No. 13 had a load of Cub Scouts who rode to Greenville and then returned by automobiles driven by a dozen parents.
The Scouts sang songs, including, I’ve Been Working on the Railroad, which they rewrote to “We’ve been riding on the Bessemer, the bullet is her name.”
The Record-Argus noted that members of National Railway Historical Society chapters traveled to Greenville for the occasion, some getting there aboard a chartered bus.
In Conneautville, children held up farewell signs as the train stopped there for the final time.
The newspaper noted that only two flag stops lacked people waiting to board the final trips.
No. 13 arrived in Greenville at 4:05 p.m. The platform was crowded with well-wishers and those waiting to pick up family and friends who had ridden the last Bessemer passenger train.
By then the flooding at Osgood has subsided and No. 13 could travel its normal route.
The railroad make a photograph of the last crew of conductor W.K. Putnam, engineer C.F. Burns, fireman P. Dinchart and baggageman C.G. Reitz.
Then the crowd dispersed and a chapter in the history of Bessemer had ended.
It would not be the last time, though, that a passenger train passed by the Greenville depot.
The Akron Railroad Club sponsored a chartered round trip that originated in Greenville and ran to North Bessemer on June 26, 1955.
Some ARRC members turned out several years ago to photograph or watch a chartered train sponsored by the American Association of Private Car Owners, which ran over the B&LE on a rare mileage excursion.
I didn’t know most of this history as I stood on the remnants of the brick platform in Greenville and made photographs of the station as it looks today.
Although the history of the railroad that passes by this station dates to the middle 19th century, the B&LE itself came into being in late 1900.
I wondered what stories those who passed through the station’s doors over the years could tell about why they were at the station or why they were taking the train.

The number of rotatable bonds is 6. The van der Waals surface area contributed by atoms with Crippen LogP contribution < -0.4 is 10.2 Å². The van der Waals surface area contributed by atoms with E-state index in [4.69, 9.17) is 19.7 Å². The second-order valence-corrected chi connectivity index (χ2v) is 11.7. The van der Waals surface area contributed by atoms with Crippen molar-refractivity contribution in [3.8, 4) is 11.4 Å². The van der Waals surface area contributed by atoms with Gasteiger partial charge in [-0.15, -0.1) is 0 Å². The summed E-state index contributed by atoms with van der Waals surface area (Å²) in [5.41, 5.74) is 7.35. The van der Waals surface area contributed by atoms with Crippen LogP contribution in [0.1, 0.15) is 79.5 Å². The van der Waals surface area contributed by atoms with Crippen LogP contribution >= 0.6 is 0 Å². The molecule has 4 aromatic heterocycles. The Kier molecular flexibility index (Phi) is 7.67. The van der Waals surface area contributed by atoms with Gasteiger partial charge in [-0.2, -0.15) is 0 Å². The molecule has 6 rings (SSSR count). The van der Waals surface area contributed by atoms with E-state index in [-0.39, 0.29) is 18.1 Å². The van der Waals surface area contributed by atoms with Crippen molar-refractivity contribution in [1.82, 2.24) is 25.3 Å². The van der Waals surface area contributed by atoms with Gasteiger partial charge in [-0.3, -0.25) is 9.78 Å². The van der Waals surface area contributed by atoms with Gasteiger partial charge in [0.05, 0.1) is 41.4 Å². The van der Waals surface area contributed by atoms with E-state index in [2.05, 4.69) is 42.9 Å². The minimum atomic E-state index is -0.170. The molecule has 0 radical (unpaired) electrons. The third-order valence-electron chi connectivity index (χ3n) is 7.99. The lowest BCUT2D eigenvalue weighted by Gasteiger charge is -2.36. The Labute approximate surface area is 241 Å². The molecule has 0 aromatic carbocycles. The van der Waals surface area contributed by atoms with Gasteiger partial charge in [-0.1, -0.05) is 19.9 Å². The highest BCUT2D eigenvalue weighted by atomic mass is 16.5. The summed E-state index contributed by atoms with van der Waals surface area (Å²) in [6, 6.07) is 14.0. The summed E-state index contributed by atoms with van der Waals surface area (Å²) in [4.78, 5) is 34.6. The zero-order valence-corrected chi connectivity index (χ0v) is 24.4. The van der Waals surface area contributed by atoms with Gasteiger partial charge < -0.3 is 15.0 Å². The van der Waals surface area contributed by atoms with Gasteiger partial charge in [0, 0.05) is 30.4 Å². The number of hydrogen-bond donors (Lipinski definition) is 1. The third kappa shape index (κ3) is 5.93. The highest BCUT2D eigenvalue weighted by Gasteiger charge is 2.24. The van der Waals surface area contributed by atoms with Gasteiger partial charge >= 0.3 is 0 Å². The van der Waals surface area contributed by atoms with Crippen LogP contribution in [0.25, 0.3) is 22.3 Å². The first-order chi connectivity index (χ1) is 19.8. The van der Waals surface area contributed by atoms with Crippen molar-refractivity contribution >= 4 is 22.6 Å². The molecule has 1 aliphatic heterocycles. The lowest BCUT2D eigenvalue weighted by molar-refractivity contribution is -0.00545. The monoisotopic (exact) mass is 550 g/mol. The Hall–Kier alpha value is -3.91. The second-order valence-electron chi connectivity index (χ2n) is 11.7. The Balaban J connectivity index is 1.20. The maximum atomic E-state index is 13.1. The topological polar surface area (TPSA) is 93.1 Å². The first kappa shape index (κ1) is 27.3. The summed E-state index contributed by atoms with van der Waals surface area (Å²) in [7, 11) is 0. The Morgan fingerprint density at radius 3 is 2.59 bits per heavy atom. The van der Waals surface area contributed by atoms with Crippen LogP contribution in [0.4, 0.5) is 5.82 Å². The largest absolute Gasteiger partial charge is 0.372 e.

Were they off to college? Off to begin basic training in the Army? Off to visit grandma in Erie or Pittsburgh? Off on business? Off to start a new life? Their stories were, I’m sure, as varied as those who rode the trains back then.
Most of the passengers and the railroaders who served them, whether aboard the trains or in the station, are gone now and each passing day obscures further the memory of Bessemer & Lake Erie passenger service.
The Greenville station is part of the city’s Commercial Historic District, which was added to the Register of Historic Places in 2000. That probably assures that the B&LE station will remain standing.
It was late afternoon and I faced a long drive home. I took another look around, made a few more photos and thought again about all of those stories that could be told about waiting for a train at the station.
Article and Photographs by Craig Sanders
It’s not likely that the hedges at the Greenville station existed in the middle 1950s when B&LE passengers trains last ran. The view is looking northward.
It has been 60 years since baggage and express shipments moved through these doors to a waiting train.
Much care and flare has gone into restoring and maintaining the B&LE passenger station in Greenville.
Railroad agents no longer look out these bay windows to see if the next scheduled train is approaching the station.